Los Angeles Unified School District (LAUSD) foodservices, serving one of the nation’s largest, most sprawling districts, has been operating in the red for some time. A little less than a year ago, Joseph Vaughn took the helm as director of the Food Services Division and set out to do what he’s done at several previous school districts (most recently Cleveland): Identify ways to turn it around.
For several years, LAUSD has been receiving encroachment support from the district’s general fund. This means that the foodservice department is not self-sufficient. The encroachment has averaged about $50 million per year. While there’s still a long way to go, after the first 10 months of this fiscal year, the department has reduced the encroachment by approximately $30 million.
“Becoming self-supporting is the No. 1 goal for foodservices, and it’s a goal that everyone is focused on achieving,” Vaughn says.
Vaughn has worked closely with the department's senior leadership team, starting last August with intense brainstorming sessions on devising a plan to lower costs and reduce waste.
Before looking for ways to increase revenue, Vaughn was focused on seeing where money was being lost and addressing that first.
“It is a double-edged sword when you’re debating which is more important: cutting costs or increasing revenue,” Vaughn says. “Both are very important. However, I have always believed that you need to ensure that you are operating efficiently before you worry about bringing in additional revenue.”
An issue that came to the forefront of the brainstorming sessions was the procurement of food and menus.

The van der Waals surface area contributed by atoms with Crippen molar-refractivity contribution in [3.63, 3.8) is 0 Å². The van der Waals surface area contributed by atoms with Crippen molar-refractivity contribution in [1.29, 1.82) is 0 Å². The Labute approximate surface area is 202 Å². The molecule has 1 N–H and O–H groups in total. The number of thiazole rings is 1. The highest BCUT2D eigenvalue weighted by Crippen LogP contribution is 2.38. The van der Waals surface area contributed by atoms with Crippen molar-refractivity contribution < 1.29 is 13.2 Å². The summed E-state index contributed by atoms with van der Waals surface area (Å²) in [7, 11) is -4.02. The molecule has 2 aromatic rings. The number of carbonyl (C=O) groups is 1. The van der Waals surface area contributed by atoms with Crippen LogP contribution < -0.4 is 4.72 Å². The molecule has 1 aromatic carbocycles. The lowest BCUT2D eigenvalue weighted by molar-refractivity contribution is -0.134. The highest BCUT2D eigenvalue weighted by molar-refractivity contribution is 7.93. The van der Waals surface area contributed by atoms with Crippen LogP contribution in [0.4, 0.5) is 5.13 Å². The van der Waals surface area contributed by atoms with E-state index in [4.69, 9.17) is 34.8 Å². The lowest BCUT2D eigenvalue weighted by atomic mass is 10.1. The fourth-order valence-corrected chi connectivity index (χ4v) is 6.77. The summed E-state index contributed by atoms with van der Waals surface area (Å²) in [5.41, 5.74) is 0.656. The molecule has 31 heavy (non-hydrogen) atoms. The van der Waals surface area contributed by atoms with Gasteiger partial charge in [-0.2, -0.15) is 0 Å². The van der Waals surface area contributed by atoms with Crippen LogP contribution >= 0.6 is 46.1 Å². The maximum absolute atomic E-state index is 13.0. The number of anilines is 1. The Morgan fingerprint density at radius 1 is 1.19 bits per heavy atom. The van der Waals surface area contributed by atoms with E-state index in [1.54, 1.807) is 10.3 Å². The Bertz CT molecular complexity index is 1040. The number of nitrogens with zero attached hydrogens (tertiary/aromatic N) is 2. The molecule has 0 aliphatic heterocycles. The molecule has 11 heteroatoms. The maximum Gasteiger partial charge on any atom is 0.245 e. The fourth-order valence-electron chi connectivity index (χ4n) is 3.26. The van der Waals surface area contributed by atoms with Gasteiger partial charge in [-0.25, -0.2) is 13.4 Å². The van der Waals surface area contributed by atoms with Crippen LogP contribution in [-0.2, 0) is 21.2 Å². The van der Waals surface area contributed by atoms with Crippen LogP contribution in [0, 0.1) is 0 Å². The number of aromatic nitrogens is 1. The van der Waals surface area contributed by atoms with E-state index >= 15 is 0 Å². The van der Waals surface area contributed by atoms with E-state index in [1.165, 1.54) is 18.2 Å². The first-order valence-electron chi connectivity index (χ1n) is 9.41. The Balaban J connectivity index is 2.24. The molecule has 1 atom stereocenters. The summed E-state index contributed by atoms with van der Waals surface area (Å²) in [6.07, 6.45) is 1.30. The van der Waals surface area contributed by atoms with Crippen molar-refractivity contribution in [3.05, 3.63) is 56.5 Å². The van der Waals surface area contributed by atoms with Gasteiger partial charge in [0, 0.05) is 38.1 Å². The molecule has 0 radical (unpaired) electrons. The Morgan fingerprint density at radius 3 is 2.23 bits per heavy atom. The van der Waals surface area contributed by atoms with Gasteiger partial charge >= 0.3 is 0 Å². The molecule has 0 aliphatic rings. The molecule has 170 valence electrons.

“We spent most of the fall working with the menu staff to create breakfast and lunch cycle that maximized the use of government commodities,” Vaughn says. “And we challenged our cafeteria managers to purchase their cafeteria food in the same manner that they purchase their groceries at home.”
Vaughn illustrates the strategy with an analogy, translating economic truths of shopping for one household to shopping for 1,100 locations to serve 138 million meals per year.
“Most people look through their kitchen cabinets and make a grocery list of what they need before going to the store,” he says. “Why do they make a list? So they don’t spend too much money.”
So cafeteria managers began going through their inventory each week, making a list and only ordering what they needed for one week at a time.
“This may sound simple, but it was a new concept to most of them,” Vaughn says. “However, it was a concept our managers not only accepted, but embraced.”
Within a few weeks, Vaughn saw results in reduced invoices from suppliers.
New pilot programs that were quickly green-lighted by the district superintendent and school board members also played a role in the move to reduce waste and improve the quality of meals at the same time.
One program, which brought flavored milk back to school, significantly reduced food waste and boosted meal participation.
Another pilot program, Hot Suppers, was implemented in November of last year, and has added revenue and also been a big success with students.
Vaughn doesn’t want to lose the focus of serving students even as becoming self-supporting and reducing reliance on the general fund.
“We’re continuing to work towards serving a hot, nutritious meal that tastes good and is healthy,” he says.
Up next, Vaughn says there’s a pilot vegan meal option in the works, beginning in the 2017-2018 school year.